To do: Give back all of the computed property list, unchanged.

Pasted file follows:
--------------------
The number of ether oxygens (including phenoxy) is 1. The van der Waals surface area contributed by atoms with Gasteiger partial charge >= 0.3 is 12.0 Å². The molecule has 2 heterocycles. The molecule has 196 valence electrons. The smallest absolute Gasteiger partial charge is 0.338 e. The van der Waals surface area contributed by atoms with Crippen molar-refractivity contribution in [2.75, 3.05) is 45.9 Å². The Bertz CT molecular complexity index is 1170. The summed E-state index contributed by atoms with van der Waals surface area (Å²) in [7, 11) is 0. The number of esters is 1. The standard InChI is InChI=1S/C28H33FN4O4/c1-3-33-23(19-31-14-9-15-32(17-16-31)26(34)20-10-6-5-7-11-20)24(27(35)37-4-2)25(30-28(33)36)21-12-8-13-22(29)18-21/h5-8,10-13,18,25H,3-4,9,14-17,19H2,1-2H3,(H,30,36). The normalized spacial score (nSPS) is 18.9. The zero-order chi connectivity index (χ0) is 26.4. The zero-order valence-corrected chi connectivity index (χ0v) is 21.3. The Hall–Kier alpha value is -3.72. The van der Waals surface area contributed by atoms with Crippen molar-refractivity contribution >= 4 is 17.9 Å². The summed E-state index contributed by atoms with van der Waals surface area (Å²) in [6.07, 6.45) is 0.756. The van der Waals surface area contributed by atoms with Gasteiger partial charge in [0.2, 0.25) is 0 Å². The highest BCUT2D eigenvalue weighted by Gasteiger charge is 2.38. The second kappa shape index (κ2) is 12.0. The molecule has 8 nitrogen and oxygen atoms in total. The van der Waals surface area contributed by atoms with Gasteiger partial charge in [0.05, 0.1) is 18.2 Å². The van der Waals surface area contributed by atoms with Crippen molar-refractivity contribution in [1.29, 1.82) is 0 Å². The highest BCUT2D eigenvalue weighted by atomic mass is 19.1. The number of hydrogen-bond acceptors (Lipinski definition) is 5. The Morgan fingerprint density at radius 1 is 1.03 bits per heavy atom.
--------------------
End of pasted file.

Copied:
The number of ether oxygens (including phenoxy) is 1. The van der Waals surface area contributed by atoms with Gasteiger partial charge >= 0.3 is 12.0 Å². The molecule has 2 heterocycles. The molecule has 196 valence electrons. The smallest absolute Gasteiger partial charge is 0.338 e. The van der Waals surface area contributed by atoms with Crippen molar-refractivity contribution in [2.75, 3.05) is 45.9 Å². The Bertz CT molecular complexity index is 1170. The summed E-state index contributed by atoms with van der Waals surface area (Å²) in [7, 11) is 0. The number of esters is 1. The standard InChI is InChI=1S/C28H33FN4O4/c1-3-33-23(19-31-14-9-15-32(17-16-31)26(34)20-10-6-5-7-11-20)24(27(35)37-4-2)25(30-28(33)36)21-12-8-13-22(29)18-21/h5-8,10-13,18,25H,3-4,9,14-17,19H2,1-2H3,(H,30,36). The normalized spacial score (nSPS) is 18.9. The zero-order chi connectivity index (χ0) is 26.4. The zero-order valence-corrected chi connectivity index (χ0v) is 21.3. The Hall–Kier alpha value is -3.72. The van der Waals surface area contributed by atoms with Crippen molar-refractivity contribution >= 4 is 17.9 Å². The summed E-state index contributed by atoms with van der Waals surface area (Å²) in [6.07, 6.45) is 0.756. The van der Waals surface area contributed by atoms with Gasteiger partial charge in [0.2, 0.25) is 0 Å². The highest BCUT2D eigenvalue weighted by Gasteiger charge is 2.38. The second kappa shape index (κ2) is 12.0. The molecule has 8 nitrogen and oxygen atoms in total. The van der Waals surface area contributed by atoms with Gasteiger partial charge in [0.05, 0.1) is 18.2 Å². The van der Waals surface area contributed by atoms with Crippen molar-refractivity contribution in [1.29, 1.82) is 0 Å². The highest BCUT2D eigenvalue weighted by atomic mass is 19.1. The number of hydrogen-bond acceptors (Lipinski definition) is 5. The Morgan fingerprint density at radius 1 is 1.03 bits per heavy atom.